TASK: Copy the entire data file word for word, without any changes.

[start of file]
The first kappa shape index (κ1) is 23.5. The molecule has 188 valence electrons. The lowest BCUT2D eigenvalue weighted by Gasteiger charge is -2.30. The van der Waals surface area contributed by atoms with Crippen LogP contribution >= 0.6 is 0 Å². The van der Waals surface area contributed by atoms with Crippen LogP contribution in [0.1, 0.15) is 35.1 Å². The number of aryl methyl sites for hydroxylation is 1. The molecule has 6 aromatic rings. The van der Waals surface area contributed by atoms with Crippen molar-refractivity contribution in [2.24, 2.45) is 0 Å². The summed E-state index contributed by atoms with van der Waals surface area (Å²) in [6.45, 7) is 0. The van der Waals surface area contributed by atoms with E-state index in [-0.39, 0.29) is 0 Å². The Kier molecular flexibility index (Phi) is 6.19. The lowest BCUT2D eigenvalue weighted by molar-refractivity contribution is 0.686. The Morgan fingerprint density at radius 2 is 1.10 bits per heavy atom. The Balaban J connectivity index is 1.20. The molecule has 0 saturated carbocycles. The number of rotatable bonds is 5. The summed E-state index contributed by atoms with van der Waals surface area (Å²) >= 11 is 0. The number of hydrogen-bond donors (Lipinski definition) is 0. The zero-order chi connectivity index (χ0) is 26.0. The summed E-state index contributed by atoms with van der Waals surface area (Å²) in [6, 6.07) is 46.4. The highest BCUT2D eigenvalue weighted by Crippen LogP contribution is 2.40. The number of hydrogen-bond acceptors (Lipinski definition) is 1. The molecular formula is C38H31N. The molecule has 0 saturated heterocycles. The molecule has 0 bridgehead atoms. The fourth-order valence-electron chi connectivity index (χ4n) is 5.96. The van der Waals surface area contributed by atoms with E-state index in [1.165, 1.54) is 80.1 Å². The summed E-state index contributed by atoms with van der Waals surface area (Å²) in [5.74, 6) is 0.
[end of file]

The first kappa shape index (κ1) is 23.5. The molecule has 188 valence electrons. The lowest BCUT2D eigenvalue weighted by Gasteiger charge is -2.30. The van der Waals surface area contributed by atoms with Crippen LogP contribution >= 0.6 is 0 Å². The van der Waals surface area contributed by atoms with Crippen LogP contribution in [0.1, 0.15) is 35.1 Å². The number of aryl methyl sites for hydroxylation is 1. The molecule has 6 aromatic rings. The van der Waals surface area contributed by atoms with Crippen molar-refractivity contribution in [2.24, 2.45) is 0 Å². The summed E-state index contributed by atoms with van der Waals surface area (Å²) in [6.45, 7) is 0. The van der Waals surface area contributed by atoms with E-state index in [-0.39, 0.29) is 0 Å². The Kier molecular flexibility index (Phi) is 6.19. The lowest BCUT2D eigenvalue weighted by molar-refractivity contribution is 0.686. The Morgan fingerprint density at radius 2 is 1.10 bits per heavy atom. The Balaban J connectivity index is 1.20. The molecule has 0 saturated carbocycles. The number of rotatable bonds is 5. The summed E-state index contributed by atoms with van der Waals surface area (Å²) >= 11 is 0. The number of hydrogen-bond donors (Lipinski definition) is 0. The zero-order chi connectivity index (χ0) is 26.0. The summed E-state index contributed by atoms with van der Waals surface area (Å²) in [6, 6.07) is 46.4. The highest BCUT2D eigenvalue weighted by Crippen LogP contribution is 2.40. The number of hydrogen-bond acceptors (Lipinski definition) is 1. The molecular formula is C38H31N. The molecule has 0 saturated heterocycles. The molecule has 0 bridgehead atoms. The fourth-order valence-electron chi connectivity index (χ4n) is 5.96. The van der Waals surface area contributed by atoms with E-state index in [1.165, 1.54) is 80.1 Å². The summed E-state index contributed by atoms with van der Waals surface area (Å²) in [5.74, 6) is 0.